A project manager’s job is much like that of an orchestra conductor. It requires first the communication of a basic plan (the music), constant monitoring (listening to the individual playing), and any immediate correction of the players if they stray from the plan. On all except the simplest of projects, the project manager is not there to play himself but to guide the others to accomplish their individual tasks in a complementary manner. The other thing to note in this comparison is that in both instances all tasks are being done simultaneously.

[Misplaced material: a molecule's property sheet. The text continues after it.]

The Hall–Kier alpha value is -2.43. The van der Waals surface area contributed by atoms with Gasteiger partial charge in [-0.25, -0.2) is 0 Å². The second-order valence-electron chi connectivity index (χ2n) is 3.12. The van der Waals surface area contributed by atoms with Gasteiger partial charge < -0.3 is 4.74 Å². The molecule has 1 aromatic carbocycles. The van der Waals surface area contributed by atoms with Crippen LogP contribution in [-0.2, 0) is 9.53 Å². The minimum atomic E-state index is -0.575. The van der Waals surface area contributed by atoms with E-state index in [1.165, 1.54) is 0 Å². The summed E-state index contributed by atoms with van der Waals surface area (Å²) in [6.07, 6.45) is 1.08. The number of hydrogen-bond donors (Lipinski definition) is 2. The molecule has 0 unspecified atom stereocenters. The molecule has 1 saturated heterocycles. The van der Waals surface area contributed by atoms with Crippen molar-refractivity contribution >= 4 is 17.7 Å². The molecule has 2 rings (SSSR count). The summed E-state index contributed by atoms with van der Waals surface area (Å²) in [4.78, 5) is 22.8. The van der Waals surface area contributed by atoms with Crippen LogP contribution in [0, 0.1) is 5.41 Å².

Invite representatives of each of your company’s groups who are responsible for one or more of these functions to an internal project kickoff meeting to determine what parts they can play on the project team and what data they will need to start and complete their tasks. The actual size of this group varies from company to company; you may find that some of these services are performed by outside contractors. It is important that this meeting be held quickly. Any task that cannot be performed in house must be contracted to outside sources. This process must start early so as not to hinder the smooth startup of the project team. Remember that these people will also be glad to share their past experiences on this type of project with you if take the opportunity to ask every chance you get.